Q. How do the Gintis’s origins influence the band’s sound?
Well I guess being from North Wales, around the Abergele area there is always the seaside and the mountains that inevitably influence the music you are making and you are always going to have a little bit of that Welsh vibe of being tucked away in a shed making music in the rolling hills of Abergele. We demo most of our songs at Joe's parents house in Boddelwyddan still, and we grew up listening to a lot of weird Welsh psych music. I don't think that stuff ever leaves you. Plus we were taken in by a part of the welsh music scene at an early age by Slacyr records and we recorded our first EP and two LPs at Steve Swindon's TAPE studio in Old Colwyn, so that dusty country vibe and bonkers Welsh pop thing is in our veins.
I think its very important for any artist to live by the sea. I don't think I could ever live anywhere that was too far away. Also spending much of our youth in Rhyl as well, a seaside town that was full of arcades etc. probably influences a lot of the child-like wonder that goes into our songs, as well as the nostalgia for a sadly neglected town.
Q. What are your reasons for making music?
Nostalgia. I think we are quite sentimental guys really. I've always thought we make silly songs for sentimental people. I think all of us in our gang are just so obsessed with songs that we can't really help it. We are all best friends from school-age as well and it’s a good excuse to
continue hanging out and meeting up for drinks, but with a bit of a purpose.
I think if you get too bogged down in actually trying to answer why you make music then you'd probably go a bit crackers. Sometimes it feels like strange thing for grown men to be doing. But ultimately we are just such big music fans, that it kinda just happens you know? you hear a great song, you want to punch the air and shout get the fuck in. I guess it’s a compulsion.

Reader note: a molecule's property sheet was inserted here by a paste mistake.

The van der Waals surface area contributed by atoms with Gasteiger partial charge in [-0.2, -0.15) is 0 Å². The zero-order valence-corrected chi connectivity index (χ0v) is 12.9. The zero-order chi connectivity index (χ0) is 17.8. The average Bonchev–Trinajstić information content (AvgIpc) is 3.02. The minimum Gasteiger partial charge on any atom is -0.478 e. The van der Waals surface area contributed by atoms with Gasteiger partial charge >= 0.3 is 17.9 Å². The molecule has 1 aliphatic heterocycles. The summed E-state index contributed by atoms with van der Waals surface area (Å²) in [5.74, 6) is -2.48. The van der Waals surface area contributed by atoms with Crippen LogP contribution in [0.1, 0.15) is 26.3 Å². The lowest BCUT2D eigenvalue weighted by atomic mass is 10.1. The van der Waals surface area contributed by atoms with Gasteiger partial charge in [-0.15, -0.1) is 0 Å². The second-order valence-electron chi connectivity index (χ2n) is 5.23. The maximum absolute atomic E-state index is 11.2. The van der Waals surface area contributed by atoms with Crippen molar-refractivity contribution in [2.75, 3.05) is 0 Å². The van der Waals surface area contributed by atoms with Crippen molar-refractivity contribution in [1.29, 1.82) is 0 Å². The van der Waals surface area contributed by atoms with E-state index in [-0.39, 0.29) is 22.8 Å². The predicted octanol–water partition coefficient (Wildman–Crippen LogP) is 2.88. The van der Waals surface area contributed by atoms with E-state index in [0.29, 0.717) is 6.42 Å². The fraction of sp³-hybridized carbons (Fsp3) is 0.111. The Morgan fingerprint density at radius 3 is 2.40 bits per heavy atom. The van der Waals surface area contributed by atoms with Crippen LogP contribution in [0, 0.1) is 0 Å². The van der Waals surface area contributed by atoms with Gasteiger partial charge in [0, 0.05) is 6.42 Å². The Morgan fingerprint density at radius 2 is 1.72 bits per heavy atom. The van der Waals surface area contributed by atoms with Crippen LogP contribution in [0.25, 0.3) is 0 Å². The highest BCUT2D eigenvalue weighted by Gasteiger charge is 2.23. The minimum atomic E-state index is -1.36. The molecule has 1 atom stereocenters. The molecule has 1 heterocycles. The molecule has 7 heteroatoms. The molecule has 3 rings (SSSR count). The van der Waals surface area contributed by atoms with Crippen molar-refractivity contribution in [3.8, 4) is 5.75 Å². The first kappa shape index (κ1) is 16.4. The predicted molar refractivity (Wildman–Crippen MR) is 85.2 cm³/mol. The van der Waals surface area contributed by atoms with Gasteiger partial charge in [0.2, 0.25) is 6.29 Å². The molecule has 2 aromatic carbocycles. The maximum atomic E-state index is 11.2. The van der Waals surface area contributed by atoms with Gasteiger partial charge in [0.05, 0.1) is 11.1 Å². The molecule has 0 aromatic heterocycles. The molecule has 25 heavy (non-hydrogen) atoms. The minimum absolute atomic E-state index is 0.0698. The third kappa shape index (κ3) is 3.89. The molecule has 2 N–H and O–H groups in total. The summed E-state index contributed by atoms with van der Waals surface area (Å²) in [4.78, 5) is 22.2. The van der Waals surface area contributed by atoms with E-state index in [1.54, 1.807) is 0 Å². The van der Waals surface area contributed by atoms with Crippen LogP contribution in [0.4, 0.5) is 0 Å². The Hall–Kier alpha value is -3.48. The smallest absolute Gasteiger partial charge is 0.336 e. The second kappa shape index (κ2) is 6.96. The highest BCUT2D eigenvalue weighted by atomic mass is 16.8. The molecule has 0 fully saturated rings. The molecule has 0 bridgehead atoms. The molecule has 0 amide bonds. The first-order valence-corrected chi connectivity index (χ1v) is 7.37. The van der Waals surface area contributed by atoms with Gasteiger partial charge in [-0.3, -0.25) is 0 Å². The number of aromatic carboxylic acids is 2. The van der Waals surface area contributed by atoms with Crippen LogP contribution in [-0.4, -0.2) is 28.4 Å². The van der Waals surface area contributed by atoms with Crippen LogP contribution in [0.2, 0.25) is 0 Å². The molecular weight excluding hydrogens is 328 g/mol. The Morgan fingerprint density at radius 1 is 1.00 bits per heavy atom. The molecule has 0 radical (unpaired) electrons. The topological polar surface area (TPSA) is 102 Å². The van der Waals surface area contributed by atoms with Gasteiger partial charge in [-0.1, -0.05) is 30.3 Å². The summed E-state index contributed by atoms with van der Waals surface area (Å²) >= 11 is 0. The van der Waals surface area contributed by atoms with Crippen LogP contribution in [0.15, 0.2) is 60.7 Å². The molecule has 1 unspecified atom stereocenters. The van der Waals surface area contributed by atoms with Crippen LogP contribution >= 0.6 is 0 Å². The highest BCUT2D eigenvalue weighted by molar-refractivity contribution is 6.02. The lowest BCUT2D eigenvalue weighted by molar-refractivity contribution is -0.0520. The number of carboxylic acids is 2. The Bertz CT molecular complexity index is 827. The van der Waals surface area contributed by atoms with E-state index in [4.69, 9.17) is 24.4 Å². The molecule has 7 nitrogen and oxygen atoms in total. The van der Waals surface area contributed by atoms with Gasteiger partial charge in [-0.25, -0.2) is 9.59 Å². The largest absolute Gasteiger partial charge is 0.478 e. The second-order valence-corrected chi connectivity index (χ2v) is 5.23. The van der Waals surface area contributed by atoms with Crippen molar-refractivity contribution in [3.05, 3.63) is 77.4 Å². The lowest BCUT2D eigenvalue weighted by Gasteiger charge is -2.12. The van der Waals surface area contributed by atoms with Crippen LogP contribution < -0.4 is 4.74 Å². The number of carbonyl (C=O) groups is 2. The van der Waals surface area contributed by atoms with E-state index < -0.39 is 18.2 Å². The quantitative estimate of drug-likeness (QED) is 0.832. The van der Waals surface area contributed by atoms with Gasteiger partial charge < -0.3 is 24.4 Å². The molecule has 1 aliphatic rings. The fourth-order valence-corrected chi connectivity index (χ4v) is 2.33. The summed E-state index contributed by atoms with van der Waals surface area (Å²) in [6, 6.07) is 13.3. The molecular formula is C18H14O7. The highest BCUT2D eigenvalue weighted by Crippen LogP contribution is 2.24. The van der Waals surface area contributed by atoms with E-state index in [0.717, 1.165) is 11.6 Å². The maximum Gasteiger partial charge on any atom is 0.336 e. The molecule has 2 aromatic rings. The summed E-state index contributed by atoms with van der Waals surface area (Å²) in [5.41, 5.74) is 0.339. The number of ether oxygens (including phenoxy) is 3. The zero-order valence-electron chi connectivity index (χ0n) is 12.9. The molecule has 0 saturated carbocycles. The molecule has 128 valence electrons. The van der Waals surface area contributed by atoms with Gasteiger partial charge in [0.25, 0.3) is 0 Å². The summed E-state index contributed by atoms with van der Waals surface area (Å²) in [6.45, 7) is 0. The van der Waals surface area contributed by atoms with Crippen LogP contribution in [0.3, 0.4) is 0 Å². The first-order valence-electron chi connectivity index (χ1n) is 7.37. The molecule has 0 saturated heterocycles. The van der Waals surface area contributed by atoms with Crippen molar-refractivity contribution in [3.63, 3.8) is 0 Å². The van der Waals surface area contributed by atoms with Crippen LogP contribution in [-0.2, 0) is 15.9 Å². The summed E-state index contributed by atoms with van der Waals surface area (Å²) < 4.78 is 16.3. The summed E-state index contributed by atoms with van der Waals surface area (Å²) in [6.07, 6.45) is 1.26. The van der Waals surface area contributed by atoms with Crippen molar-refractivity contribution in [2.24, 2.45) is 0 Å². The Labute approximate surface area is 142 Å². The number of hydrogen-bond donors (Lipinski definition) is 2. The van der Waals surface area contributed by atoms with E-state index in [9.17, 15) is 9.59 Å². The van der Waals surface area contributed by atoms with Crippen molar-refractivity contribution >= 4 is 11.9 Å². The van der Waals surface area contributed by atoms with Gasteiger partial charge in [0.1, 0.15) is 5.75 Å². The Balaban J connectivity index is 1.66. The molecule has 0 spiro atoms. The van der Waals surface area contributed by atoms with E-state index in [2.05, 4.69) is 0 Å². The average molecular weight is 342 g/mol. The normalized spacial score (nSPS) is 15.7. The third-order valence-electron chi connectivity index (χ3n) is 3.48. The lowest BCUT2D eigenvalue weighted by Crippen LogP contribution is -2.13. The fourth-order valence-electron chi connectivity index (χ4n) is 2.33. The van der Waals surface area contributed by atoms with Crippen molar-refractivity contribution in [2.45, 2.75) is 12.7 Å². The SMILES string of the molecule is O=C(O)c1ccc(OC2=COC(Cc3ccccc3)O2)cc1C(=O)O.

Q. What bearing has your new home of Merseyside had on your musical stylings?
Well oddly enough, I decided to come to university in Liverpool (or the Big City, as my nephew calls it) in the mid-00’s because of music, I really loved The Coral, Shack, The Zutons, Tramp Attack, The Bandits etc. It’s not far from North Wales and has it’s own musical thing that is unique to the city.
When we used to come to Liverpool to gigs when we were 18 we used to get this real buzz from the city with it’s musical heritage and imagining all the amazing bands that have played here etc. I still feel it now. It’s a special place, and it just feels like home, but with stuff to do! There is Psychedelia in the water here I would say to some extent and that suits me just fine!
Q. How has the band changed between then and now?
We got old. Still idiots, still can't play, still making weird bittersweet pop songs, still got shit gear. Over the years though you grow up with each other and you all get on the same page and all pull in the same direction for the good of a song. I think there is probably a lot to be said for living and growing as song writers together that is difficult to define, and difficult to notice how it changes, but there is a sense of ease in the creation process that only comes with having that true and utter understanding between friends that finds what is needed without
necessarily being able to articulate it.
Q. What are you plans following the release of Dennis / Oh My Little Malcontent?
We don't really know truth be told. We are in the process of recording another couple of songs with Bill. We need to try and find someone willing to put them out in some format, or release it ourselves. Popty-ping only release one single per band, in their quest to release their version of
Nine Modern Poets. Then get the cash together to finish making a full length I guess. Taking each day as it comes.
I'd like to get another couple of songs out there early next year though.
Gintis play the Shipping Forecast on Thursday 23 November with support from Seazoo.
Dennis / Oh My Little Malcontent is out now on Popty Ping.